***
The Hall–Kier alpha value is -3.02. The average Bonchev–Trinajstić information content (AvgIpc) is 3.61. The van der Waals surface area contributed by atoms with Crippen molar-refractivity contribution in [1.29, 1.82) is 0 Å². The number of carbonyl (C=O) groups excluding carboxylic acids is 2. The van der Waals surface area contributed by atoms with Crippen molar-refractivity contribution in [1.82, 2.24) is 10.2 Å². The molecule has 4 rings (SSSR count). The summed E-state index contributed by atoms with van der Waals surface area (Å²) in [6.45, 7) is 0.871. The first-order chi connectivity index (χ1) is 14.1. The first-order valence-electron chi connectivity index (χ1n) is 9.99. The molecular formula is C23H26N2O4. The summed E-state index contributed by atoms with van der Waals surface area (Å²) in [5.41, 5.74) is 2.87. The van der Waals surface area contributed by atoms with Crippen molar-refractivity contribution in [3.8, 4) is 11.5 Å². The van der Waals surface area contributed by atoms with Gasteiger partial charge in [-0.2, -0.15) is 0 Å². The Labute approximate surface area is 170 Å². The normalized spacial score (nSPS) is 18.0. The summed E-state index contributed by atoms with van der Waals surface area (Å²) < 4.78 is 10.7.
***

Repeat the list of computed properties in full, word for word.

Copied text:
The Hall–Kier alpha value is -3.02. The average Bonchev–Trinajstić information content (AvgIpc) is 3.61. The van der Waals surface area contributed by atoms with Crippen molar-refractivity contribution in [1.29, 1.82) is 0 Å². The number of carbonyl (C=O) groups excluding carboxylic acids is 2. The van der Waals surface area contributed by atoms with Crippen molar-refractivity contribution in [1.82, 2.24) is 10.2 Å². The molecule has 4 rings (SSSR count). The summed E-state index contributed by atoms with van der Waals surface area (Å²) in [6.45, 7) is 0.871. The first-order chi connectivity index (χ1) is 14.1. The first-order valence-electron chi connectivity index (χ1n) is 9.99. The molecular formula is C23H26N2O4. The summed E-state index contributed by atoms with van der Waals surface area (Å²) in [5.41, 5.74) is 2.87. The van der Waals surface area contributed by atoms with Crippen molar-refractivity contribution in [3.8, 4) is 11.5 Å². The van der Waals surface area contributed by atoms with Gasteiger partial charge in [-0.2, -0.15) is 0 Å². The Labute approximate surface area is 170 Å². The normalized spacial score (nSPS) is 18.0. The summed E-state index contributed by atoms with van der Waals surface area (Å²) < 4.78 is 10.7.